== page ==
I believe we are seeing the beginning of the end of Daesh, but the elimination of this blot on humanity is bound to be a bloody affair. In the meantime, how sad it is that good and blameless people, like those who died in Paris yesterday, have to suffer so tragically while this monster still manages to hold on to its loathsome life. 

Saturday, October 17, 2015

Zombie Candidates: they lurch clumsily forward with ever-staring eyes – not realizing that they’re dead!

What would you do if this man were to approach you on the street and announce, “I’m Jim Gilmore and I am going to be the next President of the United States”?

You might well think you were being confronted with some poor chap who had taken leave of his senses. But in fact this man, Jim Gilmore is indeed running for president. The fact that you did not recognize his face, nor, probably, his name, is a good indication that this former governor is a zombie candidate. He keeps on going as though his campaign actually had life in it. But it does not.

Lincoln Chafee is another zombie candidate.


Granted it is interesting to have a Democratic Presidential Candidate who was once a Republican Senator, and then an Independent Governor. That, however, is the most interesting thing about Mr. Chafee’s candidacy.

At the recent Democratic debate he described himself as “a block of granite,” and what a block of granite would do were you to plunk it into the deep blue sea is exactly what Mr. Chafee’s candidacy has been doing lately. Given that he seems to be a very decent and sincere man, I take no pleasure in noting this, but it is time for him to let go of his walking corpse of a campaign.

Then there is Bobby Jindal, Governor of Louisiana. His poll numbers started out last spring in the single digit range, but at least that single digit was to the left of the decimal point. Lately he’s been polling at around .8% among Republicans.

One of his most memorable quotes came during a Fox News interview when he said “the Confederate flag is a symbol of my heritage, and that heritage has nothing to do with racism or hate.” But even this little outburst of bigotry failed to help his numbers.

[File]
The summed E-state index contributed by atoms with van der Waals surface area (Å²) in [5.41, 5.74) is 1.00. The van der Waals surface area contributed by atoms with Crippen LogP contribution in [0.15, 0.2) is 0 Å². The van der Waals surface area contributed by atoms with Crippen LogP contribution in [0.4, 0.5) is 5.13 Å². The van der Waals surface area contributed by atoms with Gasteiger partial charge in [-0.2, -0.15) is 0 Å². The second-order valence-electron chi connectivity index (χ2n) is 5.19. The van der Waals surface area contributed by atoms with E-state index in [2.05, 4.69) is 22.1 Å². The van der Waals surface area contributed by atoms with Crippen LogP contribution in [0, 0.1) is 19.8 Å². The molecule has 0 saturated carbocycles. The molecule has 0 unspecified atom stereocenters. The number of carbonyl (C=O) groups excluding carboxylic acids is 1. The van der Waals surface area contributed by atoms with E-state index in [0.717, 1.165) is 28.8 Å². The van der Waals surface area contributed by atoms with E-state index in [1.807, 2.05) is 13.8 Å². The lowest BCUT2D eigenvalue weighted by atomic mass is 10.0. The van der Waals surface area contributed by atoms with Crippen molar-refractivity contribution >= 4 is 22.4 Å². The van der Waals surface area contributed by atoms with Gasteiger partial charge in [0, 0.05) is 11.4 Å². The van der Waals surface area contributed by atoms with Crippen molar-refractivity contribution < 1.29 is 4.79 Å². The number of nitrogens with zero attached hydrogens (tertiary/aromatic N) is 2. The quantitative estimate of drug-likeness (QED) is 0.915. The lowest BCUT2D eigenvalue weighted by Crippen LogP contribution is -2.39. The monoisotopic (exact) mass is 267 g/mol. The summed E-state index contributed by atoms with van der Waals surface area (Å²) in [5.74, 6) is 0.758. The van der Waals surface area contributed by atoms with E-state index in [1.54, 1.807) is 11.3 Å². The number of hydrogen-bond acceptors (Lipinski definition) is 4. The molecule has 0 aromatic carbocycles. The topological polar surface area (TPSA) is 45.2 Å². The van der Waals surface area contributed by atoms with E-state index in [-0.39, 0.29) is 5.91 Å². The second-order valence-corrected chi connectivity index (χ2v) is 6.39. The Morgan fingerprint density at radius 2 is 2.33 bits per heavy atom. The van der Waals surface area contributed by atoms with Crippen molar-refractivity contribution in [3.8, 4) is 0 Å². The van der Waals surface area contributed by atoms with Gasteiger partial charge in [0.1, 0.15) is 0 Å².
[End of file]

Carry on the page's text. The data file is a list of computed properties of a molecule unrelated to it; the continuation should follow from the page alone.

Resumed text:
And let's not forget the T-shirt that his campaign distributed which was emblazoned with the words “Tanned Rested Ready.”

                        Jindal Campaign T-shirt

Still no traction, though it did set some people speculating as to whether Governor Jindal had a much stronger sense of irony than we realized. Apparently not. He is just weird. 

Bobby, we hardly knew ye, but the better we got to know ye, the less presidential ye seemed.

                          Governor Bobby Jindal

Polling at half of Bobby Jindal’s rate is former Governor George Pataki of New York at .4%.

Not sure what he’s thinking. Maybe he’s hoping that if the GOP picks a right-wing fanatic like Ted Cruz, he can offer himself as the perfect running mate – a blue state Republican who seems fairly normal compared to Cruz.

Also polling at about .4% is Lindsay Graham.

Senator Graham is distinguished by his strong message which is clear, decisive and utterly insane. Senator Graham’s main complaint with Obama is that the president has failed to exploit America’s war-waging potential.

“We have the capacity to crank up the combat in Afghanistan and Iraq, plus start a new war in Syria, but what is President Obama doing about this? Nothing!”

Admittedly these are not Senator Grahams’ exact words, but they capture, I think, his message.

“All I'm asking for is just one little teeny weeny boots-on-the-ground war in Syria, no bigger than this, I promise.”

Finally, there’s Rick Santorum. I don’t know what his campaign slogan is, but it should be something like, “Yes, it’s me again.”

                                   Rick Santorum

The response from the Republican electorate seems to be the equivalent of a collective eye roll.

The point is that all of these people, Democrat and Republican alike, should not be cluttering up the landscape with their hopeless dreams. Isn’t it enough that the electoral landscape is already cluttered with the likes of Donald Trump and Ben Carson? Isn’t that in itself sufficiently depressing? For everyone’s sake, would you gentlemen please escort your candidacies to the nearest mausoleum, see them inside, and lock the door. Thank you.